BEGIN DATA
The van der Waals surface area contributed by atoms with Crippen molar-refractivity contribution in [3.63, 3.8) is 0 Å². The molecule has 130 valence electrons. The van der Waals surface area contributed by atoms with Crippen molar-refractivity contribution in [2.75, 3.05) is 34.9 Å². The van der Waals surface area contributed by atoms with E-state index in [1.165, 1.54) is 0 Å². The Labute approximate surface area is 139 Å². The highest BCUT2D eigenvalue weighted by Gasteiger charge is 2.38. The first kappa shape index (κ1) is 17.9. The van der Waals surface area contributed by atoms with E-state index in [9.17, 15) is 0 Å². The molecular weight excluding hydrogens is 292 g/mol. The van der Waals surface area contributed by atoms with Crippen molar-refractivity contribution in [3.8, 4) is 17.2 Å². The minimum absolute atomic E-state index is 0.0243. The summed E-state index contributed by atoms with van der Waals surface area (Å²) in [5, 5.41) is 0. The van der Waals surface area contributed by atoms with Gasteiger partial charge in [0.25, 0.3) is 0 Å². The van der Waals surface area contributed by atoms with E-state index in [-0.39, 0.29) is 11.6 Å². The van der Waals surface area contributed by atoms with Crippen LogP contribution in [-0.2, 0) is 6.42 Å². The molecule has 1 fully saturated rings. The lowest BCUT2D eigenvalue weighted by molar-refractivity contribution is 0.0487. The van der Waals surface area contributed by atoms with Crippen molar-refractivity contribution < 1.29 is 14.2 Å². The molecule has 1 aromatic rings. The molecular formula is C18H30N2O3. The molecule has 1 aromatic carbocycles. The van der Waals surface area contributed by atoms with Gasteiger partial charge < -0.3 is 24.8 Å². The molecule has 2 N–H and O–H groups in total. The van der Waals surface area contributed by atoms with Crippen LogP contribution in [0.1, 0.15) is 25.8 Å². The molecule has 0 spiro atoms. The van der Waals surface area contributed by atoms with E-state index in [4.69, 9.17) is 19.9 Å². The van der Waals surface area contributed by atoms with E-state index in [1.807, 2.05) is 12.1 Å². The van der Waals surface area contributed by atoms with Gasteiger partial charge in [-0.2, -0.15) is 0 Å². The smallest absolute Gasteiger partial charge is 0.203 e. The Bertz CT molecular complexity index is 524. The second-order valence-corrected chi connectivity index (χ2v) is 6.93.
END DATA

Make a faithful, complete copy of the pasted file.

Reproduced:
The van der Waals surface area contributed by atoms with Crippen molar-refractivity contribution in [3.63, 3.8) is 0 Å². The molecule has 130 valence electrons. The van der Waals surface area contributed by atoms with Crippen molar-refractivity contribution in [2.75, 3.05) is 34.9 Å². The van der Waals surface area contributed by atoms with E-state index in [1.165, 1.54) is 0 Å². The Labute approximate surface area is 139 Å². The highest BCUT2D eigenvalue weighted by Gasteiger charge is 2.38. The first kappa shape index (κ1) is 17.9. The van der Waals surface area contributed by atoms with E-state index in [9.17, 15) is 0 Å². The molecular weight excluding hydrogens is 292 g/mol. The van der Waals surface area contributed by atoms with Crippen molar-refractivity contribution in [3.8, 4) is 17.2 Å². The minimum absolute atomic E-state index is 0.0243. The summed E-state index contributed by atoms with van der Waals surface area (Å²) in [5, 5.41) is 0. The van der Waals surface area contributed by atoms with Gasteiger partial charge in [0.25, 0.3) is 0 Å². The van der Waals surface area contributed by atoms with E-state index in [-0.39, 0.29) is 11.6 Å². The van der Waals surface area contributed by atoms with Crippen LogP contribution in [-0.2, 0) is 6.42 Å². The molecule has 1 fully saturated rings. The lowest BCUT2D eigenvalue weighted by molar-refractivity contribution is 0.0487. The van der Waals surface area contributed by atoms with Crippen molar-refractivity contribution < 1.29 is 14.2 Å². The molecule has 1 aromatic rings. The molecular formula is C18H30N2O3. The molecule has 1 aromatic carbocycles. The van der Waals surface area contributed by atoms with Gasteiger partial charge < -0.3 is 24.8 Å². The molecule has 2 N–H and O–H groups in total. The van der Waals surface area contributed by atoms with Crippen LogP contribution in [0.1, 0.15) is 25.8 Å². The molecule has 0 spiro atoms. The van der Waals surface area contributed by atoms with E-state index in [4.69, 9.17) is 19.9 Å². The van der Waals surface area contributed by atoms with E-state index in [1.807, 2.05) is 12.1 Å². The van der Waals surface area contributed by atoms with Gasteiger partial charge in [-0.2, -0.15) is 0 Å². The smallest absolute Gasteiger partial charge is 0.203 e. The Bertz CT molecular complexity index is 524. The second-order valence-corrected chi connectivity index (χ2v) is 6.93.